Chile Marks Second Anniversary of 33 Trapped in Mine
Created: 2012-08-06 16:51 EST
It was the second anniversary of the accident that trapped 33 miners 2,000 feet below ground for more than 2 months.
Chilean President Sebastian Piñera and 21 of those miners attend a mass in the northern Atacama Desert to remember their ordeal and the dramatic rescue that changed their lives.
The miners had spent a record 69 days in the hot, humid bowels of the collapsed San Jose gold and copper mine.
For the first 17 days, they had all been believed dead, until a drill probe lowered in search of the miners, emerged with a note on which the miners had written in red paint, "The 33 of us are well in the shelter."
The country erupted with joy as Lawrence Golborne, the Mining Minister in Piñera's 5-month-old government, set into motion meticulous rescue plans.
Miner, Luis Urzu, had been the shift leader when the mine collapsed.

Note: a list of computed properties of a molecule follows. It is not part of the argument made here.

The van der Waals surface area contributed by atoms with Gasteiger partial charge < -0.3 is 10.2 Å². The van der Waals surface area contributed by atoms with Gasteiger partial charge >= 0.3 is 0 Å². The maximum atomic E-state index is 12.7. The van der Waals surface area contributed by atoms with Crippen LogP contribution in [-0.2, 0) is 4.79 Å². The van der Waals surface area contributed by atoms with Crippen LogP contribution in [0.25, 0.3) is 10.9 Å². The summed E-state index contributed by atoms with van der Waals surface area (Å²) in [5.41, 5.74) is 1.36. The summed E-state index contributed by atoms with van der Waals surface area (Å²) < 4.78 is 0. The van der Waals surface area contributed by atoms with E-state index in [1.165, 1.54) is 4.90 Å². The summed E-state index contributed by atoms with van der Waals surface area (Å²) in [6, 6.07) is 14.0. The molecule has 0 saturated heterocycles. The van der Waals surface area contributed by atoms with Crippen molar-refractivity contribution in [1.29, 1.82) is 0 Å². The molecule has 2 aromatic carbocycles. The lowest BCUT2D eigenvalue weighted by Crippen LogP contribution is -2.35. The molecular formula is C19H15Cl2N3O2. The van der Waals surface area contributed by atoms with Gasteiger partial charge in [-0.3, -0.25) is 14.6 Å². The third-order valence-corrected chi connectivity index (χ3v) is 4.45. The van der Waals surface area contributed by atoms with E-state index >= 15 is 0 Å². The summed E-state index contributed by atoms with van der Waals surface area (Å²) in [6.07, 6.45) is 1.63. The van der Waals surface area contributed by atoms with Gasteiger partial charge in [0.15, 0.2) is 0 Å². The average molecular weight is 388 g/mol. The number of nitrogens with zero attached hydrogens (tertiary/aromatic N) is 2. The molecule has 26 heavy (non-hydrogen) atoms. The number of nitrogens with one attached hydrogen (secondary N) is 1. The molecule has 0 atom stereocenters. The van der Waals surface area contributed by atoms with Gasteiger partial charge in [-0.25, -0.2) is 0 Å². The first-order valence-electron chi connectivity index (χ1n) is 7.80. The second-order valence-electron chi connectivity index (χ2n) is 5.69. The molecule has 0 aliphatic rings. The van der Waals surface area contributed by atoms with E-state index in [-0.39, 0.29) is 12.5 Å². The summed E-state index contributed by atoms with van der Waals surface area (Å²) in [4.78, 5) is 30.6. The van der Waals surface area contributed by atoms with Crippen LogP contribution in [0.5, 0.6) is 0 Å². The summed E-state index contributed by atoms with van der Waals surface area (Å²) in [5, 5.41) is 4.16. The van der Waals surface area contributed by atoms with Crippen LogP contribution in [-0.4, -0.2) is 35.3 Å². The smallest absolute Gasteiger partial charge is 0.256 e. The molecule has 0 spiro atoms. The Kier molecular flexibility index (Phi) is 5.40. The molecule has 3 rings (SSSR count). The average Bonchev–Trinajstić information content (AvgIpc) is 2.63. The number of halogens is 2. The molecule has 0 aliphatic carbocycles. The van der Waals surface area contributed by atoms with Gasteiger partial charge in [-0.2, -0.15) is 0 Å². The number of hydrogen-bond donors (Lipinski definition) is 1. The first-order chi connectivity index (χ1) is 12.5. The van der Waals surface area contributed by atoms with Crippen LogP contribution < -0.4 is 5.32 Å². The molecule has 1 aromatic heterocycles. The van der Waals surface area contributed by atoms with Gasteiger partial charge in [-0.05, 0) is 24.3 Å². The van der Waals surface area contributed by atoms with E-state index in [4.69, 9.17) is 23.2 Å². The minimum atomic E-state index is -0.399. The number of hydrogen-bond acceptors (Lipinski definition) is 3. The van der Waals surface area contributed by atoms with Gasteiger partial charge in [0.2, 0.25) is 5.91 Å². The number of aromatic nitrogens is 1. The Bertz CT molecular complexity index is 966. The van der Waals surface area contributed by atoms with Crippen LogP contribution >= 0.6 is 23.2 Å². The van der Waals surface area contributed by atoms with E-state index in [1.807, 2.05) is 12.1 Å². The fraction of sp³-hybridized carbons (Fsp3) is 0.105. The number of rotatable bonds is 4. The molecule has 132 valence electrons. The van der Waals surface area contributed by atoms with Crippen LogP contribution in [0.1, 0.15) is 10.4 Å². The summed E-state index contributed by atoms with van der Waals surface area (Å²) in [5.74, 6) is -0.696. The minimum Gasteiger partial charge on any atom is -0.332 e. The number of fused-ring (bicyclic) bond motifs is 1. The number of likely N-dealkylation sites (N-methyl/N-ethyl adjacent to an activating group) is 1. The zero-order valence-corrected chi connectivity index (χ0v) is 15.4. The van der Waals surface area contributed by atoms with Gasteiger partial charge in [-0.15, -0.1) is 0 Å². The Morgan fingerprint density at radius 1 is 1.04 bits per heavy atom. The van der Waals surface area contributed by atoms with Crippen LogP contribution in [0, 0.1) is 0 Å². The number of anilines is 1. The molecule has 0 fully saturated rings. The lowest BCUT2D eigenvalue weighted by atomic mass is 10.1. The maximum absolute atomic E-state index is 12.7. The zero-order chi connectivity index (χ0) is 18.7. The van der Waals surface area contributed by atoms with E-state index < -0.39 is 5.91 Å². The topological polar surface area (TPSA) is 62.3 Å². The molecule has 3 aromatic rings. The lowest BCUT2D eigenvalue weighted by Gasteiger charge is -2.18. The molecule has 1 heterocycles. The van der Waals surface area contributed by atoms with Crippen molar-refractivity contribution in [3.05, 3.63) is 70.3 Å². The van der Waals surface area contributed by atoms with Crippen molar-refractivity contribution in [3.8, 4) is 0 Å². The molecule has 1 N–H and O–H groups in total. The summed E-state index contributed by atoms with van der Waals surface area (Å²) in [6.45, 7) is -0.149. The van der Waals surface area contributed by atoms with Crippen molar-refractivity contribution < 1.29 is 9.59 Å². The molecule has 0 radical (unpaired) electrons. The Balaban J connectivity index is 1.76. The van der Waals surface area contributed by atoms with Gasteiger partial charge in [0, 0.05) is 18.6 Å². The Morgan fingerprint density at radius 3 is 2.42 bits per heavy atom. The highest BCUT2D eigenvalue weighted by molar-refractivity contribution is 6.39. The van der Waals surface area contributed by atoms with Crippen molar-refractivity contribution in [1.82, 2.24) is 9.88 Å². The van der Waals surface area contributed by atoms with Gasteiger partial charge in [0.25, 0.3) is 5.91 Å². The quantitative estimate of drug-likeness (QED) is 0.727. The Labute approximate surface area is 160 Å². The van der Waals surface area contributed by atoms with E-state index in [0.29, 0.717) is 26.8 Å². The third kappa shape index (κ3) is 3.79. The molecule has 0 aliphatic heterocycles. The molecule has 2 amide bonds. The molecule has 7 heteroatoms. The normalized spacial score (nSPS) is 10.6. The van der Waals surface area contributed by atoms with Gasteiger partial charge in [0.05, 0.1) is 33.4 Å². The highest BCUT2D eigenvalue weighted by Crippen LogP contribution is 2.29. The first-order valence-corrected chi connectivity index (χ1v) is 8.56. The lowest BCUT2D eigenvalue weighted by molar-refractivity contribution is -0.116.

He recalls those fateful words, saying that they still give the traumatized men inspiration.
[Luis Urzu, Trapped Miner, Shift Leader at Time of Accident]:
"The phrase 'The 33 of us are well in the shelter' continues to give us strength to keep living in grace and to be able to share life with you. Thank you."
After attending the mass, Piñera spent time with the miners and their families, including children.
The flawless rescue was, at the time, a big public relations success for Piñera, who had personally waited for the miners at the mouth of the shaft, throughout the night and into the morning.
Piñera had greeted and hugged the men as they emerged from the "Phoenix" escape capsule, which had been painted red, white and blue - in the Chilean colours.
Piñera, a billionaire entrepreneur, ordered an overhaul of Chile's mine safety regulations after the accident.
The mining industry has played a central and often tragic role in Latin American history, starting with the hunger for gold and silver that drove the Spanish conquest and led to the enslavement of indigenous peoples.
For centuries, conditions in Latin American mines have been miserable but are improving dramatically in recent times.
Over the past 10 years, the mining industry has helped fuel a boom in some of the region's economies, including in Chile.
Protests over mines and mining conditions in the past few years have led to clashes in several South American countries, including Chile, Peru and Bolivia.